After years of stagnation, the mid-size pickup truck market is one of the hottest vehicle segments in America, with more than half a million total sales last year representing a 16-percent gain. Toyota’s Tacoma has long been the sales leader with competition for years coming mainly from the Chevy Colorado and GMC Canyon, and the reborn Ford Ranger and just-released Jeep Gladiator are sure to make major sales waves in the coming years. The Nissan Frontier, then, stands out in a bad way, having soldiered on since the 2005 model year with no major updates.
That’s set to change soon. Earlier this year, Alfonso Albaisa, Nissan senior vice president for global design, told Autoblog that a new Frontier was “almost finished.” At the time, we didn’t know much more than that. But a report from Automotive News offers a few more interesting nuggets. The next Frontier is expected to debut late in the 2020 calendar year as a 2021 model. And it will be based on an updated version of the current truck’s platform instead of Nissan’s newer global-market Navara.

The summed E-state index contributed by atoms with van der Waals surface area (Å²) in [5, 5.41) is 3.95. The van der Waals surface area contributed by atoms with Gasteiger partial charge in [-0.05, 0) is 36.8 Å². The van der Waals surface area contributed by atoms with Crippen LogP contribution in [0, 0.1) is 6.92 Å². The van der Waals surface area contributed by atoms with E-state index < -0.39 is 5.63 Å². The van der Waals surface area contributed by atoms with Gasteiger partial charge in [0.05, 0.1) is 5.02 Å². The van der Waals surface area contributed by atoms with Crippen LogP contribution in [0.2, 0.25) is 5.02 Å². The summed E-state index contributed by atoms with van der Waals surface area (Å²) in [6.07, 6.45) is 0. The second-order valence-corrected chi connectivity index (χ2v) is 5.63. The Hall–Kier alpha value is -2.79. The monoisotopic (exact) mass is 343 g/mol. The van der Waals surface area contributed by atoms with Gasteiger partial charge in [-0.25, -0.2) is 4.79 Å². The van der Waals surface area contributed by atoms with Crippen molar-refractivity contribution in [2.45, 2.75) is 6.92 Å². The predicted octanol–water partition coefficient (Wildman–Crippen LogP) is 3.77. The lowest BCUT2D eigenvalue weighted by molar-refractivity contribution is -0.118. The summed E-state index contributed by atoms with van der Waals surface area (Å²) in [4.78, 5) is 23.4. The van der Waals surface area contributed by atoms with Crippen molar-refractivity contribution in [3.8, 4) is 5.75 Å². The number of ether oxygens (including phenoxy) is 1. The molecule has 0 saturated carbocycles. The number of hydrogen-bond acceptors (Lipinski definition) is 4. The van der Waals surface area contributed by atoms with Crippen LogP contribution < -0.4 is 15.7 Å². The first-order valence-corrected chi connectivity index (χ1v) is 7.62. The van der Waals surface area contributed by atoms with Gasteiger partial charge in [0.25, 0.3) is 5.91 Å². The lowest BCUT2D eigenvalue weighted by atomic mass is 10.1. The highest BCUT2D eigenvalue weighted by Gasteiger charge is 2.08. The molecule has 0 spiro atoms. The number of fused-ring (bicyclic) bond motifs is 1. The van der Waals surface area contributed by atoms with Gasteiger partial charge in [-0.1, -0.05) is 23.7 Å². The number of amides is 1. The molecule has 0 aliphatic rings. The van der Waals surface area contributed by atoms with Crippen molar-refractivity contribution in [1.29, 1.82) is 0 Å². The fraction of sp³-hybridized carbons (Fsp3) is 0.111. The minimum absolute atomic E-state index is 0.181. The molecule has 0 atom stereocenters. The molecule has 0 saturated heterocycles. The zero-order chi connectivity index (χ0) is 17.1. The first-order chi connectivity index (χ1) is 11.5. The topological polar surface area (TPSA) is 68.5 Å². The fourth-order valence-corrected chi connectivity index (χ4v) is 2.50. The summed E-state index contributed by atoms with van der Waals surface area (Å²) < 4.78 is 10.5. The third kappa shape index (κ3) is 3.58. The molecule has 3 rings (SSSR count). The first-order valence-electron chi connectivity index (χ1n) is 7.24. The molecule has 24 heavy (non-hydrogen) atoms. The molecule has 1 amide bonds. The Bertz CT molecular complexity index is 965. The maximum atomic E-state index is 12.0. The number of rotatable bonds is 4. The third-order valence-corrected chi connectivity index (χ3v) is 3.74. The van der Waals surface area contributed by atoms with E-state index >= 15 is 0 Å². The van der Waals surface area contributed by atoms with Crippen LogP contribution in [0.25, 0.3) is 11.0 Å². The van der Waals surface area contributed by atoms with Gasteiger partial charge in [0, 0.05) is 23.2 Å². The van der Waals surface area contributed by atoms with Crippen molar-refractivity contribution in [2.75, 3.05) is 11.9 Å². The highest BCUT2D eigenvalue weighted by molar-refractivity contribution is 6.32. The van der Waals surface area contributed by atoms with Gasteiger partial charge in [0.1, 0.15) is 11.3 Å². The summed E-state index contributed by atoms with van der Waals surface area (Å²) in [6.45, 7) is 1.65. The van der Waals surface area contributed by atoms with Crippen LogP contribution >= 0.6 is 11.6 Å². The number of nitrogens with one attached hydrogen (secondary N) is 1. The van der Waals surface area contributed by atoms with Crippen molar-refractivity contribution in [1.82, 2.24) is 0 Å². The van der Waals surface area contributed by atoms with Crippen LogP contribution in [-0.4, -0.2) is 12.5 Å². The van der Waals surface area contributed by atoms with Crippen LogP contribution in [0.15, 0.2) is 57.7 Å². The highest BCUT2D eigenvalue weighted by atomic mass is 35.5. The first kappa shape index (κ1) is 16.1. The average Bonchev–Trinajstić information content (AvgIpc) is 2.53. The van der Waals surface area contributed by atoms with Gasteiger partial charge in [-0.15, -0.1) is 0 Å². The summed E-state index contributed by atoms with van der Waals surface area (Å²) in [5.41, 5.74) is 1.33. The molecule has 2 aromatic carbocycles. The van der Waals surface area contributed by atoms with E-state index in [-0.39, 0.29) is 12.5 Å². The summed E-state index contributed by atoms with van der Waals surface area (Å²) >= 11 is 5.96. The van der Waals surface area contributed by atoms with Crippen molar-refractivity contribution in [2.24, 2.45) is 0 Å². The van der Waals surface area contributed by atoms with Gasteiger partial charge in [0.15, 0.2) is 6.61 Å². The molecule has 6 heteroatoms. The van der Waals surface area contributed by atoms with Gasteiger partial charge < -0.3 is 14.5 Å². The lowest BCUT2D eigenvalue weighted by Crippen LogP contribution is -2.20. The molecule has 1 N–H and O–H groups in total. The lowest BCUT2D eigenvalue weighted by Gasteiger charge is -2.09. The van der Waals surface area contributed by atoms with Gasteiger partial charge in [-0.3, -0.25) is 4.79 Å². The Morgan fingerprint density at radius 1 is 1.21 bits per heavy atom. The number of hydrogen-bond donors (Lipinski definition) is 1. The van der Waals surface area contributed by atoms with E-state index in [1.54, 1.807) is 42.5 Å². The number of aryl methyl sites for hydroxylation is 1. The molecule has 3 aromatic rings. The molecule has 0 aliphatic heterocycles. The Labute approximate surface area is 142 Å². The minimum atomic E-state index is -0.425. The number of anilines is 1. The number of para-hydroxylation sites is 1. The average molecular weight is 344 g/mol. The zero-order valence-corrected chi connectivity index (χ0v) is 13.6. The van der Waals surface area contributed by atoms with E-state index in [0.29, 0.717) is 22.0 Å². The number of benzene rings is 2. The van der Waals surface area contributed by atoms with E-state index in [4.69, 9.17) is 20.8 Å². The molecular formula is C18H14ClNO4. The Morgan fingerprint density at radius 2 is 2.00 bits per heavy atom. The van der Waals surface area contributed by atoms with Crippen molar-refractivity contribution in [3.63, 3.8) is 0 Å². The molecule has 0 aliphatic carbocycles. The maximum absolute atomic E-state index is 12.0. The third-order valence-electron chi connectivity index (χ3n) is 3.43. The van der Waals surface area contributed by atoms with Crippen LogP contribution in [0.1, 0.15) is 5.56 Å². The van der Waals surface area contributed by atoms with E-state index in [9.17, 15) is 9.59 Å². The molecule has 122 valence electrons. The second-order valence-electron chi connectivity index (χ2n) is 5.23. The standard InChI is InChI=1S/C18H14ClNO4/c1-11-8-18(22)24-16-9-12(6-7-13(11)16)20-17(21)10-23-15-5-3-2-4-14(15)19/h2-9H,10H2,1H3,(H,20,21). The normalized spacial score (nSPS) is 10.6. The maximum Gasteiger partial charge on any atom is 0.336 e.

Keeping the Frontier on Nissan’s aging F-Alpha truck platform is a puzzling decision. AN cites “sources briefed on the company’s plans” suggesting that size and cost are the main factors contributing to the decision to stick with the old in lieu of the new. The current Navara’s five-link coil-spring rear suspension setup is undoubtedly more expensive to produce than the leaf springs employed by the current Frontier, and while having a more modern design could be seen as a unique selling point, so could a lower cost of entry.
As far as size, the most recent global Navara isn’t offered in a configuration with four full doors and a six-foot long-bed, which means offering that combination to U.S. buyers would require significant development costs.
Despite the old platform, the 2021 Frontier will get “futuristic” styling that “still looks like something a truck guy would want.” A new 3.0-liter V6 engine will make around 300 horsepower and will replace the current truck’s 261-horsepower 4.0-liter unit, and the automatic transmission will go from five to seven speeds.
Will all of that be enough to keep the Frontier relevant? And if pricing is indeed of paramount importance for Nissan in the mid-size truck market, will the next Frontier remain the lowest-cost option in its segment? We look forward to finding out.